· Leave the bottom of the pipe open below the seating nipple or use a short joint. Very few operators use this approach because large objects may enter and cause the pump to stop functioning. · Perforate the mud anchor with an electric drill or by cutting holes with an oxyacetylene torch. These holes begin no farther than 6 inches below the upset on all four sides and extend 2-4 feet. The holes are 3-6 inches apart. Seating nipples. The seating nipple provides a connection for the pump while sealing the pump to the tubing. This seal permits fluid to be produced up through the seating nipple and pumped to the surface. Cup- and mechanical-type seats are used. The cup-type requires a seating distance of about 6 inches. Either three or four cups will be placed on the pump. A larger no-go ring of metal above the cups prevents the pump from sliding through the seating nipple. Cup-type seating nipples are reversible. A reversible seating nipple is 12-16 inches long. When scoring or other damage that may cause the seat to leak occurs, the nipple can be reversed to provide a new seating surface. The mechanical-type seating nipple is about 8-10 inches long and is not reversible. The seat is usually tapered at the top to accept a metal-to-metal seat. The seat on the pump is made of a metal that gives slightly to ensure that the seating nipple seals. The packer. Flowing wells may be completed with or without a packer. A packer provides a seal downhole that can block the flow of fluids between the tubing and the wellbore wall or casing. The packer is installed in a tubing string near the bottom and is set just above the casing perforations. The packer can help the well flow reducing the cross-sectional area of the opening, increasing the flow velocity. If a well does not have high bottom hole pressure, the gas pressure in the annular space or annulus— that is, the space between the tubing and the casing—will bleed into the tubing perforations as the casing empties of liquid. This casing pressure acts as a flow cushion while liquid accumulates once more in the well. A packer can reduce this erratic change in pressure. The holddown. A holddown is similar to a packer in that it latches the tubing to the casing near the bottom of the well just above the casing perforations. However, the holddown does not form a seal between the casing and the tubing in the annular space; therefore, fluids may pass by it freely in either direction without restriction. If the well is deep and is to be completed as a pumping well, the holddown will be installed to prevent breathing—that is, the up and down movement of the bottom of the tubing with each stroke of the rods. Breathing is reviewed in detail in Chapter 6. 

C-5. Correlating Perforations. 

When running the tubing in the hole, one of the most important tasks is setting the perforations in the casing at the most desirable depth from the surface. This will affect the performance of the well, the number of barrels of fluid produced, the amount of gas produced, as well as how much gas is retained in the formation. There are several options for correlating perforations, and operators must reach their own conclusions as to which is best for a particular well and for reaching their production goals.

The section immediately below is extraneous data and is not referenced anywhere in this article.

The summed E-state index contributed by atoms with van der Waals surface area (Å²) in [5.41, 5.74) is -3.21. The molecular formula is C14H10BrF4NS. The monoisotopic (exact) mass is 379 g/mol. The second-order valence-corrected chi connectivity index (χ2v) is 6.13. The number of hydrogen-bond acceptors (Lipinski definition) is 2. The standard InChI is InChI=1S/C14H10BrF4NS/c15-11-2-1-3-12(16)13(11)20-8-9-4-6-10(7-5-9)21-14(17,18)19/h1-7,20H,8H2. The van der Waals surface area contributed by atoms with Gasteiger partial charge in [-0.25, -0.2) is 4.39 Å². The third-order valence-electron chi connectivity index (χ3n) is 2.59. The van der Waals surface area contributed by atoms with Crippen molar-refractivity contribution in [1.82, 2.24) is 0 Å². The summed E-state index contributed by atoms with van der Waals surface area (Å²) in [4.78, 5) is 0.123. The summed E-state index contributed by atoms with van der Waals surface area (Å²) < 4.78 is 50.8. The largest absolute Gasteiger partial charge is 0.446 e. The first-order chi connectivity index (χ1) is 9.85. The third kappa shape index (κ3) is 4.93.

C-6. A Typical Wellhead. 

As each string of casing is run into the well, an appropriate wellhead section must be installed. Figure 3 shows a wellhead with a Christmas tree mounted on top. This configuration would be satisfactory for a flowing well. Below the Christmas tree, the wellhead consists of two sections: the casing head (labeled A in the drawing) and the intermediate head (labeled B). Figure 3. A typical wellhead and Christmas tree. The casing head (A). The unit illustrated may have external threads, internal threads, or a slip-on collar for welding directly to the casing. The welded installation allows the tubing string to be positioned at a precise level. This is especially important for a pumping unit installation. A plug, a ball valve, or gate valve may be installed on one side, and a 2-inch bleeder valve is installed on the other side. The valve that is installed on the surface pipe is left open to prevent pressure from developing that might threaten the fresh water zone. Typically, the wellhead will use a gate valve, which is one of the three multiple round opening styles of valves: the gate, needle, and globe. Such a valve is often referred to merely as a gate. Figure 4. A casing hanger with hanger locking devices shown. The intermediate head with casing hanger. The final string of casing will usually be suspended from the intermediate head. The casing hanger bolts on top of the casing head generally have a metal seal ring and 12 or more studs with nuts. Some casing hangers, such as the one shown in Figure 4, provide a means of attaching the tubing string to the casing hanger. If the final string is attached to the casing hanger, there will be two openings on the sides with valves screwed into the sides. One will usually be available and the second side will be connected to the flow line going to the tank battery. The tubing hanger. The final step in running tubing is to install the tubing hanger, popularly called the donut. The tubing hanger should be cleaned and covered with a lubricant or thread compound before being lowered into the hole. The dogs or locking devices should be run in snugly to hold the top tapered edge firmly down. This allows the safe removal of the Christmas tree with pressure still on the casing. Figure 5. A tubing hanger. Additional information about wellheads and their use is presented in later chapters.